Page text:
Now that we have discussed three common problems from veteran CrossFitters, let’s discuss four things that you can implement to change your CrossFit experience and your mindset.

1.  Get serious about your diet
If you have never tracked your food then I would highly recommend that you start.  Write down everything that you eat for a week and see what it looks like.  Add up your calories and macros (protein, carbs, and fat) for each day.  If you are like most people then you are probably eating way too much fat and not nearly enough protein.  You are probably very inconsistent with the amount you eat each day-one day you might be way over on calories and another day way under.  Once you have an idea of what you are eating then you can start making a plan to change.  There are plenty of resources online for what you should be eating, or you can talk to a coach and they can point you in the right direction.  In my opinion diet is the single biggest limiter in progress for the majority of our clients.  If you commit to get your diet down then you will see tremendous results in your performance as well as your body composition.

2.  Specialize your goals
Once you have been doing CrossFit for a while and the beginner gains start to slow down, it is hard to keep pushing when you don’t see as much progress as you used to.  I encourage people at this point to start specializing your goals.  What I mean by this is to pick a few aspects of CrossFit and start really putting in extra work on improving those.  Maybe you really enjoy olympic weightlifting and want to improve your snatch and clean and jerk.  Maybe you want to get stronger by increasing your back squat and deadlift.  Maybe you want to improve your 2k row time.  By putting in extra work in the area you choose it can keep things fresh and give you something to work towards.  Now it is important that we do not specialize at the detriment of our other areas of fitness.  We do not want to completely quit doing conditioning or gymnastics in order to get our lifts up.  CrossFit is all about being good at everything, and if we only focus on one area then we sacrifice a lot of general health and fitness.  I encourage you to focus on one or two areas that you want to improve but still work on the other areas as well.  This way you can continue to progress in all areas, but really focus on one or two areas to see faster progress there.  If you want to specialize but are not sure on what to do then talk to a coach.  There are many different options, including additional programs that we offer or one on one training.  If nothing else the coach can point you in the right direction to resources that will help you.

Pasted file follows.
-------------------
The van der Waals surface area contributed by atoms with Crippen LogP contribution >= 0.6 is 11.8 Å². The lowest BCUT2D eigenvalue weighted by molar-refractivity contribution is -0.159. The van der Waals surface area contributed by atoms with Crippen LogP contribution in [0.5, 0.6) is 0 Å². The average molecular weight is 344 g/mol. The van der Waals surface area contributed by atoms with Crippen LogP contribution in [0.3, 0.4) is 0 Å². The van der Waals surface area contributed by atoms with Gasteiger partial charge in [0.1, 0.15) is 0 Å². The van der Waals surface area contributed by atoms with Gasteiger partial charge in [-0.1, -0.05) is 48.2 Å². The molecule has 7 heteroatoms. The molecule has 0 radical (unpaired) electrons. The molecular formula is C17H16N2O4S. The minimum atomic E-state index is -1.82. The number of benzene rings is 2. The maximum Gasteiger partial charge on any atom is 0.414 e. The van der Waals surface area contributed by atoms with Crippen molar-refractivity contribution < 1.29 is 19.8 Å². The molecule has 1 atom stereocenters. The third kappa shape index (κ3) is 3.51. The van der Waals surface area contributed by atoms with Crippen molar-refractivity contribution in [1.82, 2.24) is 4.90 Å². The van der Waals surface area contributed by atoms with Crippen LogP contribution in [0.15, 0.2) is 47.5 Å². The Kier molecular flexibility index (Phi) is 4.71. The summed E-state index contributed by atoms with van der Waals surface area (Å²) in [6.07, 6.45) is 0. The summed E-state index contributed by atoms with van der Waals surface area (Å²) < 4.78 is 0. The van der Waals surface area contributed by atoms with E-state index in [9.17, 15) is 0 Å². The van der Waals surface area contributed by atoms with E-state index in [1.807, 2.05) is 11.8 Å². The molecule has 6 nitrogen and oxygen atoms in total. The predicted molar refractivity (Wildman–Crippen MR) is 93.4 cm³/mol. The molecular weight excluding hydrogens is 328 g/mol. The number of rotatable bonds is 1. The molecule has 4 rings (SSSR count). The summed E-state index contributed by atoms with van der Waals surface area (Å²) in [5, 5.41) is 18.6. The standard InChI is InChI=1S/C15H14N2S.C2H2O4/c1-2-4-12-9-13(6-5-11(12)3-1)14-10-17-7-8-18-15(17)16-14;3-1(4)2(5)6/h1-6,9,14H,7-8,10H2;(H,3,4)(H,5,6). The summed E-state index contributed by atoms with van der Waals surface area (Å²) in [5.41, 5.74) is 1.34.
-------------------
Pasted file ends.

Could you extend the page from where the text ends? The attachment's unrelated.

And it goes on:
3.  Look how far you have come
It is so easy for us to look at how far we still have left to go and forget about how far we have come.  Whenever you start feeling like you aren’t making progress look back at where you were before you started.  Find some old pictures of yourself before you started CrossFit and see how much your body has changed.  Look back at your old training logs and see what type of numbers you were putting up.  If you don’t have any logs then try to remember some of the workouts you did when you started.  Were you having to scale the weight?  Were you struggling to get through a workout that would be a warmup now.  Think about how you felt on a day to day basis.  Were you a lot more irritable?  Were your energy levels a lot lower?  What did your social life look like?  How many more friends have you made through CrossFit?  How much harder were physical activities outside the gym then as opposed to now? I encourage people to look back at how far they have come consistently.  It is a great way to keep us happy with our progress as well as motivated.

4.  Remember why you started
Why did you start CrossFit in the first place?  What caused you to step through those doors on the first day?  What did you want to get out of CrossFit, and have you achieved that?  If the person who stepped through the doors on their first day of CrossFit saw you today, what would they think?  If you told that person where you would be today would they believe you?  I think if our past selves saw our present selves they would say “There is no way I could ever do that.”  Also keep that in mind too when you are thinking about the future.  We always underestimate what we can do over several years.  Be the person who, three years from now, looks back on today and says “Man there is no way back then that I would have ever thought I would get this far.”  Your future self will thank you.